In recent years, concerns regarding possible links among climate, plant biology, aerobiology, and public health (Ziska et al., 2008) have increased. Atmospheric CO2, the main input needed for photosynthesis, stimulates plant growth; however, the rate of stimulation depends on the species. Plants with an indeterminate growth habit will benefit immensely because additional carbon can increase the production of branches/tillers and result in more nodes/fruiting sites on all branches, thus adding more potential for flowers to produce additional pollen (Reddy and Hodges, 2000; Ziska and Caulfield, 2000; Jablonski et al., 2002; Kimball et al., 2002; Long et al., 2005; Long et al., 2006; Easterling et al., 2007). In addition, plants grown in elevated CO2 can also stimulate earlier flowering and sustained growth due to additional carbon, which will lead to a longer flowering period and pollen production range. Higher temperatures, on the other hand, will increase the rate of development, and in most cases promote early flowering and also a greater number of flowers and pollen if the change in temperature is small. If the change in temperature is large, flower and pollen vitality (production, viability and germination) will be curtailed regardless of other factors such as elevated CO2. Other climate change factors, such as elevated UV-B, normally suppress flower and pollen production. However, the effects vary depending on the species and cultivars within a species (Teramura, 1983; Caldwell et al., 1989; Teramura and Sullivan, 1994; Rozema et al., 1997; Krupa, 1998; Searles et al., 2001; Kakani et al., 2003a).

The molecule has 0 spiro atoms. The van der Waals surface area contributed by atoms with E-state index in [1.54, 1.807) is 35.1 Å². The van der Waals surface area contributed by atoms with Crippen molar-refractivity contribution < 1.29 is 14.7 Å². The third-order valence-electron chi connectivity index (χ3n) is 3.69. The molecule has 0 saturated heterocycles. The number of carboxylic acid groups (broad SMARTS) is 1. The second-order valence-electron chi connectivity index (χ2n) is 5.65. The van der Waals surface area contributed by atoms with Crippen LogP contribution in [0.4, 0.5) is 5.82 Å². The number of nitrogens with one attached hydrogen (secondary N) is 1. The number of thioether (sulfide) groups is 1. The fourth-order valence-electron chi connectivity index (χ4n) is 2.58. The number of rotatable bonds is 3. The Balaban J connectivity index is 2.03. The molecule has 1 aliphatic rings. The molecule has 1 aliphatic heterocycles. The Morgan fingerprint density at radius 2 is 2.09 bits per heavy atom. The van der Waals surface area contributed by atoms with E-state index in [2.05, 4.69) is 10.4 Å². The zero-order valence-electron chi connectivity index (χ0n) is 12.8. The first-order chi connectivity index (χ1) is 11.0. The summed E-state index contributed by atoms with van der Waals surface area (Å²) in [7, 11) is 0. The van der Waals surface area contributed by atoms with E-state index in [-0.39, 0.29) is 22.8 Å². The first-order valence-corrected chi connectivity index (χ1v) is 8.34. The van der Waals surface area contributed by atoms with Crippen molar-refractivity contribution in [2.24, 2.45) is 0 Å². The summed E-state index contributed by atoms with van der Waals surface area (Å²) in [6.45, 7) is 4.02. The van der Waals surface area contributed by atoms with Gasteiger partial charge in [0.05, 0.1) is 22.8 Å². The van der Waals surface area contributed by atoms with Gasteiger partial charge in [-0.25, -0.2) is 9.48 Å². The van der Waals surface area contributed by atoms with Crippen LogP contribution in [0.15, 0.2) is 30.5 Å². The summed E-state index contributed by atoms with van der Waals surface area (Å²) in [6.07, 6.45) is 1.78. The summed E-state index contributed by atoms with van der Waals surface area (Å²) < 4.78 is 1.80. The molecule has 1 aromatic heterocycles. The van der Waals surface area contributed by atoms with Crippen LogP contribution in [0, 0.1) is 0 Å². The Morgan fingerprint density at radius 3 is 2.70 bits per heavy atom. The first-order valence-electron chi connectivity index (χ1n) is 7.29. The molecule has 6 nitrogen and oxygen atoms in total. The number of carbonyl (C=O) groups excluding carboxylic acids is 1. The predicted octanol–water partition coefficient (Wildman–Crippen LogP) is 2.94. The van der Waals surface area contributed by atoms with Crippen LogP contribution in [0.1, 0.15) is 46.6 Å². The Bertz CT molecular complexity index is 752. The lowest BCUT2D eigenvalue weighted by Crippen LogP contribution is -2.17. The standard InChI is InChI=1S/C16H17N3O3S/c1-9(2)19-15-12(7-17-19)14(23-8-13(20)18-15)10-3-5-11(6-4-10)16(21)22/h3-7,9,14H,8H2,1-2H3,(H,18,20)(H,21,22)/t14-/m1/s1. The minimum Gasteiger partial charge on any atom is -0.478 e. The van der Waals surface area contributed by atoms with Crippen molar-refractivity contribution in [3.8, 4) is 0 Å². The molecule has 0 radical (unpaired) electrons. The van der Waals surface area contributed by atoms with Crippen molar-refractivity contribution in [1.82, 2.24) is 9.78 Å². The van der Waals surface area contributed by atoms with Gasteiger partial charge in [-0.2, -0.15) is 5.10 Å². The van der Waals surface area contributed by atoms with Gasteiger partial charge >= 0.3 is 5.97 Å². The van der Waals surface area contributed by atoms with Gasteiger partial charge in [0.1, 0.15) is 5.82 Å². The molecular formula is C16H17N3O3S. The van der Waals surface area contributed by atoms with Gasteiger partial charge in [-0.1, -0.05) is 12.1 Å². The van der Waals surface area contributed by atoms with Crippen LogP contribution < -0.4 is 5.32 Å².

The influence of multiple climatic variables (e.g., UV-B radiation, CO2, and temperature) is limited, and a definite conclusion regarding the combined effects of these variables on plant pollen is harder to assess at this time. Studies conducted across natural gradients in climatic factors from rural to urban areas indicate that increasing levels and temporal shifts in aeroallergen production and allergenicity are linked to rising temperatures and/or CO2 (Ziska et al., 2003; Ziska and George, 2004; Mohan et al., 2006; Rogers et al., 2006; Ziska et al., 2008). However, quantity and seasonality of pollen production depend on the plant response to environmental conditions. As previously indicated, several climate change factors influence pollen production of not only crop plants, but also several weed species (Ziska and Caulfield, 2000; Ziska et al., 2003) and allergenic pollen-producing tree species (Emberlin et al., 2002; Wan et al., 2002). Allergenic tree pollen from birch showed earlier spring floral initiation and pollen release in response to spring warming (Emberlin et al., 2002). Similarly, a simulated increase of summer temperature (+4°C) increased growth and re-growth following cutting, with an 85% increase in overall pollen production (Wan et al., 2002). Research on loblolly pine (Pinus taeda L.) also showed that elevated CO2 resulted in early pollen production from younger trees and greater seasonal pollen production (LaDeau and Clark, 2006). Recent research also suggested that algernicity associated with poison ivy will increase with rising CO2 (Mohan et al., 2006). As described in the previous section, climate change factors can also influence fungal spore production, which can influence allergen production. Increased exposure to allergic fungal spores can also influence human diseases, such as asthma (Dales et al., 2004). The linkage between aeroallergen production and alergenicity and the incidence of asthma intensity and incidence needs further investigation.
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